Michel Gondry’s best movie to date is still Eternal Sunshine of the Spotless Mind, with a script by Charlie Kaufman. Gondry’s own scripts, like this and The Science of Sleep, aren’t as clever but are enjoyable in their DIY way. He reminds me of John Waters and other true indie pioneers, and even Hal Ashby. In the booklet that came with the recently released Harold & Maude Soundtrack LP, the improv style Ashby expected from his actors was remembered, and the same feel is evident here. Everyone talks over each other, mixed metaphors and malapropisms abound, but it’s never forced or obviously written.

Gondry is most famous for the home-made props he uses in his music videos and films, such as the giant hands in the dream sequence in The Science of Sleep:
That whole movie was like a dream, and this one is often similar. For example when Jerry gets magnetized, he floats in an electric field and the effects aren’t just funny, but bizarre in a dreamlike way; he’s genuinely frightened of what happened to him. He goes to the doctor, who just gives him a bottle of aspirin. The Fats Waller movie they end up making and the effects they use are the most dreamlike part of the film. It gives Gondry an excuse to make the weird props and effects he loves, such as a piano with human fingers for keys.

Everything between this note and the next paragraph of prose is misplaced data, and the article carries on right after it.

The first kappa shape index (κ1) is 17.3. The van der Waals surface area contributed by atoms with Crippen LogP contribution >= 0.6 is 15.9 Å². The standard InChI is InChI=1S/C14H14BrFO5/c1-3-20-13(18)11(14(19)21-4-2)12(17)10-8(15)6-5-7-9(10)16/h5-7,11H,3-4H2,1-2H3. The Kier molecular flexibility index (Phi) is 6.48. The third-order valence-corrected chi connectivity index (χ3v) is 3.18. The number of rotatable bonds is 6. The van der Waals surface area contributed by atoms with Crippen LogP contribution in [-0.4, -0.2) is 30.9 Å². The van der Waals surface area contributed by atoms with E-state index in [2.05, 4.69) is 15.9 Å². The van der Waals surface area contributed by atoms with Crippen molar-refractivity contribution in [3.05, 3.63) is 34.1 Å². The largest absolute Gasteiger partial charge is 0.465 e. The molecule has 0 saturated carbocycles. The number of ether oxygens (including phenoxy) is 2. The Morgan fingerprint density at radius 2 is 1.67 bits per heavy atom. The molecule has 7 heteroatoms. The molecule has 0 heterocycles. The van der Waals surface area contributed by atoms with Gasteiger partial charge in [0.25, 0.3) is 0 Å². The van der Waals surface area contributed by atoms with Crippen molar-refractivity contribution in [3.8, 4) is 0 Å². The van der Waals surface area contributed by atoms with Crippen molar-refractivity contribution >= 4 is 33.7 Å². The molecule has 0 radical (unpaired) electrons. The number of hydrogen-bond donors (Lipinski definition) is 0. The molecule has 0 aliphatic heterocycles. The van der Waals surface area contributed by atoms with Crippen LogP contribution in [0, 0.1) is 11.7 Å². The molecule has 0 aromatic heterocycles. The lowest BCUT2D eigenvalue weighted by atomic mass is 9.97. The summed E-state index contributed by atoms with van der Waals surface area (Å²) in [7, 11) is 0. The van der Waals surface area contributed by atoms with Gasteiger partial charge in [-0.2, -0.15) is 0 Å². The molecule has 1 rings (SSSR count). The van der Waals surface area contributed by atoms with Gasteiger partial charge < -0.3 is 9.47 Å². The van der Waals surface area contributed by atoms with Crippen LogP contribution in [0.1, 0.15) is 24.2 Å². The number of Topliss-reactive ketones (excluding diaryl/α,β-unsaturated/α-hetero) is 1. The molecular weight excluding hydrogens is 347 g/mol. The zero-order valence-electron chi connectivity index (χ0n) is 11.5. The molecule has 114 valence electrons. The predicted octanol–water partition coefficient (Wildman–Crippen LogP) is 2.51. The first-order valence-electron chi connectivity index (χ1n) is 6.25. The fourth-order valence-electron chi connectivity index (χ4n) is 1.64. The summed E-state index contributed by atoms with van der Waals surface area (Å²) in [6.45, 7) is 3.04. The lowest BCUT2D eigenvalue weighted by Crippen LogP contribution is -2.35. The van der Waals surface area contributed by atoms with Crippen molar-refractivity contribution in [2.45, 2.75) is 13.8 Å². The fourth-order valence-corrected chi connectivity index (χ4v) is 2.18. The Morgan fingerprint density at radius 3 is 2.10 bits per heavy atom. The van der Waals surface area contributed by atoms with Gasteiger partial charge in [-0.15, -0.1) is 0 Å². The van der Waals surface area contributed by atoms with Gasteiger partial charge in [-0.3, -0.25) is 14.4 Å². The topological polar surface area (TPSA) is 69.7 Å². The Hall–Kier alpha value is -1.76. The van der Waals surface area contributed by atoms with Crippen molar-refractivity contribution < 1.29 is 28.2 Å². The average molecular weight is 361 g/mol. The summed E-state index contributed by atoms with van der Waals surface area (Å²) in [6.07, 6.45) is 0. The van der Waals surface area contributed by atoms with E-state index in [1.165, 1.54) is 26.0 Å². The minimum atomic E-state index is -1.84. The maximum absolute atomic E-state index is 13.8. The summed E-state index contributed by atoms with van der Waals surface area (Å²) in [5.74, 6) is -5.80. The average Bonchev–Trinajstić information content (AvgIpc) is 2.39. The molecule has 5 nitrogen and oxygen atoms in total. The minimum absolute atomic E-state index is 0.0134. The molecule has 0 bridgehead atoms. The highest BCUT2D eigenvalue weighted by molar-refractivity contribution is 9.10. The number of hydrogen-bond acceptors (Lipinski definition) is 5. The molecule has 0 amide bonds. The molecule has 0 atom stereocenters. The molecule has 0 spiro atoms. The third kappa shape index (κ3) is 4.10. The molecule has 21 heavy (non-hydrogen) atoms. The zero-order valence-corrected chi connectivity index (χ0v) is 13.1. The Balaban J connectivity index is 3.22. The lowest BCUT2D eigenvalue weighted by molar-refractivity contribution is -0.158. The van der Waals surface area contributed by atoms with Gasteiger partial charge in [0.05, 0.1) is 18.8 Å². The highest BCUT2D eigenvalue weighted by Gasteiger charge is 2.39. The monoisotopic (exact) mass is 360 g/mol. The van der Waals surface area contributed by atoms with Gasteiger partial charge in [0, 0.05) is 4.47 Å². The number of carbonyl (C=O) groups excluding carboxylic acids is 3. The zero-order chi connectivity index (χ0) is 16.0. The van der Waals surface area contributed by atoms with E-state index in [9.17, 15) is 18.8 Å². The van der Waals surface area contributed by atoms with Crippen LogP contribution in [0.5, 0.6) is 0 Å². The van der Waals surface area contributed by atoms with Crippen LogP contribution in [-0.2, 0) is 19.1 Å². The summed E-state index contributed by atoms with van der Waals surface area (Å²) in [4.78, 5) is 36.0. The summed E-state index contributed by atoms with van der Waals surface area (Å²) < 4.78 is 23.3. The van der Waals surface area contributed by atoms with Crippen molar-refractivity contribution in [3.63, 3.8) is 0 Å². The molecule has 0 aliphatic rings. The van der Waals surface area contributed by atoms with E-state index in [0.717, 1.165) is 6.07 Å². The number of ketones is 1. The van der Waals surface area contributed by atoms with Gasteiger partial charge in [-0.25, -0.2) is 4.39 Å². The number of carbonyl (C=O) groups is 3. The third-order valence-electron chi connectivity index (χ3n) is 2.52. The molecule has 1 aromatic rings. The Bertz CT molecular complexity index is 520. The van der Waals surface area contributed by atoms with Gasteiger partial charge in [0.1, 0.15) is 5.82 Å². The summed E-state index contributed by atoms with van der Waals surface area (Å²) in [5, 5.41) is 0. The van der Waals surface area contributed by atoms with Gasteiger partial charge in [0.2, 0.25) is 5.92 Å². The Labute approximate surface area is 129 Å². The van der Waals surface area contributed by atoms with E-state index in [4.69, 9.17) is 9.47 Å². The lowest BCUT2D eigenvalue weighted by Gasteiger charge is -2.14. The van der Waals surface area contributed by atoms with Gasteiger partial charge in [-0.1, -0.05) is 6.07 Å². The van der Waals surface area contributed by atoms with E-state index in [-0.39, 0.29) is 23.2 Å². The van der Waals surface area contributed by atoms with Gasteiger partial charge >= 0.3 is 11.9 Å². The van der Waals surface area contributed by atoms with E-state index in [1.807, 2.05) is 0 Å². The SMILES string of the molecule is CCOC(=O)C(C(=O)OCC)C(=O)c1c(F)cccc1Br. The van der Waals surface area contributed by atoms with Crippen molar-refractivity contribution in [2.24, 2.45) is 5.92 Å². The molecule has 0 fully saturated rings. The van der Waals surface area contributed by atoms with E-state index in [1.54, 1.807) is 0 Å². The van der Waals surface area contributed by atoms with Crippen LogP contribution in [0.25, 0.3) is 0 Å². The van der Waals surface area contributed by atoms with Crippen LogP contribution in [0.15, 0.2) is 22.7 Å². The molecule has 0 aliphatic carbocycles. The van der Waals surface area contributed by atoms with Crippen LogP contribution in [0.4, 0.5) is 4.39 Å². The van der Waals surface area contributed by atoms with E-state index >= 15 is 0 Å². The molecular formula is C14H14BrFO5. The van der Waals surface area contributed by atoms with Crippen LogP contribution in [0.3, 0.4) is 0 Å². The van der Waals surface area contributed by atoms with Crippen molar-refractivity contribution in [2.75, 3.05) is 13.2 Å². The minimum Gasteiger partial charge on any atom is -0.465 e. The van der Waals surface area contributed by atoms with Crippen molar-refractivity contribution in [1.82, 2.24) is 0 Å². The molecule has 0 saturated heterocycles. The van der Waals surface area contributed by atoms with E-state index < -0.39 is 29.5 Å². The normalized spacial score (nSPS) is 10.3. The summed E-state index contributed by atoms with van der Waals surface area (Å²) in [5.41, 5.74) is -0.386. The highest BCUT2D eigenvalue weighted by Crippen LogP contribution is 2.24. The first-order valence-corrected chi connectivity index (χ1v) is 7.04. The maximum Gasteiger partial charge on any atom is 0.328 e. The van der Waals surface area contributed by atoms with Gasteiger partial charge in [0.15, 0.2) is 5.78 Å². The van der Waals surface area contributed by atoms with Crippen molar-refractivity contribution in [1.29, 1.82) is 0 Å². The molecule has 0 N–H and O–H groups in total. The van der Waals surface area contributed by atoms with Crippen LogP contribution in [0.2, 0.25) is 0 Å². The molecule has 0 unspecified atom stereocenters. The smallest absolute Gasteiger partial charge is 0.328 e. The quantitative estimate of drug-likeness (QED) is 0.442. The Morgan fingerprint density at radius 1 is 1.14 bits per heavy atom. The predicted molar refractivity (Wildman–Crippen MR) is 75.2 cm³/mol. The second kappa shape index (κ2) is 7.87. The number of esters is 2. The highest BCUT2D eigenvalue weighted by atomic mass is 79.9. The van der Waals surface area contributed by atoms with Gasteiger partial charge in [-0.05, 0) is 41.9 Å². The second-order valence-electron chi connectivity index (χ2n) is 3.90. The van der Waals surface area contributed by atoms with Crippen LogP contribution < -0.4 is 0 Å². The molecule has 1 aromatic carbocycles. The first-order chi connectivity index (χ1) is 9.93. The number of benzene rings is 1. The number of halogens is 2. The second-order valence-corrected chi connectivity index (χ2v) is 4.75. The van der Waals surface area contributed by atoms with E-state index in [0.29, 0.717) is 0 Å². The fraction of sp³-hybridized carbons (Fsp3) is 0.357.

It’s certain they had a lot of fun making this movie, almost like a John Landis project- it has that same infectious feel, like they were all friends on the set, and wish you had been there. I enjoyed it a lot and recommend it, but it’s not for everyone. It’s not all laughs, and if you don’t like the characters you’re going to be disappointed. His favorite movie is Back to the Future, and the last time I saw that movie I was reminded of how quirky it actually was; he captures some of the same energy here with a lower budget, and there’s even a car that looks like the DeLorean made with a Kia and tinfoil, but unfortunately they don’t “swede” the movie.

Gondry is from France, but he seems to have a knowledge of Passaic. He films it as a town with character that is being homogenized, and that’s not far from the truth. My favorite haunts there are long gone; the Passaic Book Center merged with the Montclair one many years back. The Blue Castle System burger joint is gone. The record shops and martial arts supply places have disappeared, and I bet the porno theater is gone too. Slummy as it was, it had character. I was never afraid going down there on weekends to browse records and used books, and maybe buy a wooden sword to crack our heads on. I could imagine a video store still renting VHS there. Thanks for a sentimental and funny movie, Mr. Gondry. Here’s hoping the lukewarm reception at Sundance doesn’t stop you from making more like it.